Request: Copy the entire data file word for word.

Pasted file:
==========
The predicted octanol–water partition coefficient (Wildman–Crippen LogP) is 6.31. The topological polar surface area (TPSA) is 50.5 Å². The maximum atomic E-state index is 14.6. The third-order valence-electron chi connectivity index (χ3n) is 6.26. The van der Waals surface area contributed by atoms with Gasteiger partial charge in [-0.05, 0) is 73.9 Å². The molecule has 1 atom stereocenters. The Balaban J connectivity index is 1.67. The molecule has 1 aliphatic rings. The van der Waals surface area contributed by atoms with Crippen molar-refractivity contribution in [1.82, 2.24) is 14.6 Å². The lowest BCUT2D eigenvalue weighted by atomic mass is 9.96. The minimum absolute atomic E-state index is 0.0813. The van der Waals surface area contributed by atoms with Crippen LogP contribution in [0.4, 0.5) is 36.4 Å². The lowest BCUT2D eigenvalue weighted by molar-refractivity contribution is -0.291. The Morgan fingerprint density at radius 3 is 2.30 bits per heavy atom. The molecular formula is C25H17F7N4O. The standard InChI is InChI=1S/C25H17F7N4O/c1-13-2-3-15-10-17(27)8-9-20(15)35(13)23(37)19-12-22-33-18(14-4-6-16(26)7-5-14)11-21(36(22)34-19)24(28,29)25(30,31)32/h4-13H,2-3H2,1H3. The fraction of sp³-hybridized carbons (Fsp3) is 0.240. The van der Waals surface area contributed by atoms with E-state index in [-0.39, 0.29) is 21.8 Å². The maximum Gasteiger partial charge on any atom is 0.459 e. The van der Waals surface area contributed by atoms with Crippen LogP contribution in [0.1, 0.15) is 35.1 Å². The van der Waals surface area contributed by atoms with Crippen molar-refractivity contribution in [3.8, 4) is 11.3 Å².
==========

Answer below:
The predicted octanol–water partition coefficient (Wildman–Crippen LogP) is 6.31. The topological polar surface area (TPSA) is 50.5 Å². The maximum atomic E-state index is 14.6. The third-order valence-electron chi connectivity index (χ3n) is 6.26. The van der Waals surface area contributed by atoms with Gasteiger partial charge in [-0.05, 0) is 73.9 Å². The molecule has 1 atom stereocenters. The Balaban J connectivity index is 1.67. The molecule has 1 aliphatic rings. The van der Waals surface area contributed by atoms with Crippen molar-refractivity contribution in [1.82, 2.24) is 14.6 Å². The lowest BCUT2D eigenvalue weighted by atomic mass is 9.96. The minimum absolute atomic E-state index is 0.0813. The van der Waals surface area contributed by atoms with Crippen LogP contribution in [0.4, 0.5) is 36.4 Å². The lowest BCUT2D eigenvalue weighted by molar-refractivity contribution is -0.291. The Morgan fingerprint density at radius 3 is 2.30 bits per heavy atom. The molecular formula is C25H17F7N4O. The standard InChI is InChI=1S/C25H17F7N4O/c1-13-2-3-15-10-17(27)8-9-20(15)35(13)23(37)19-12-22-33-18(14-4-6-16(26)7-5-14)11-21(36(22)34-19)24(28,29)25(30,31)32/h4-13H,2-3H2,1H3. The fraction of sp³-hybridized carbons (Fsp3) is 0.240. The van der Waals surface area contributed by atoms with E-state index in [-0.39, 0.29) is 21.8 Å². The maximum Gasteiger partial charge on any atom is 0.459 e. The van der Waals surface area contributed by atoms with Crippen LogP contribution in [0.1, 0.15) is 35.1 Å². The van der Waals surface area contributed by atoms with Crippen molar-refractivity contribution in [3.8, 4) is 11.3 Å².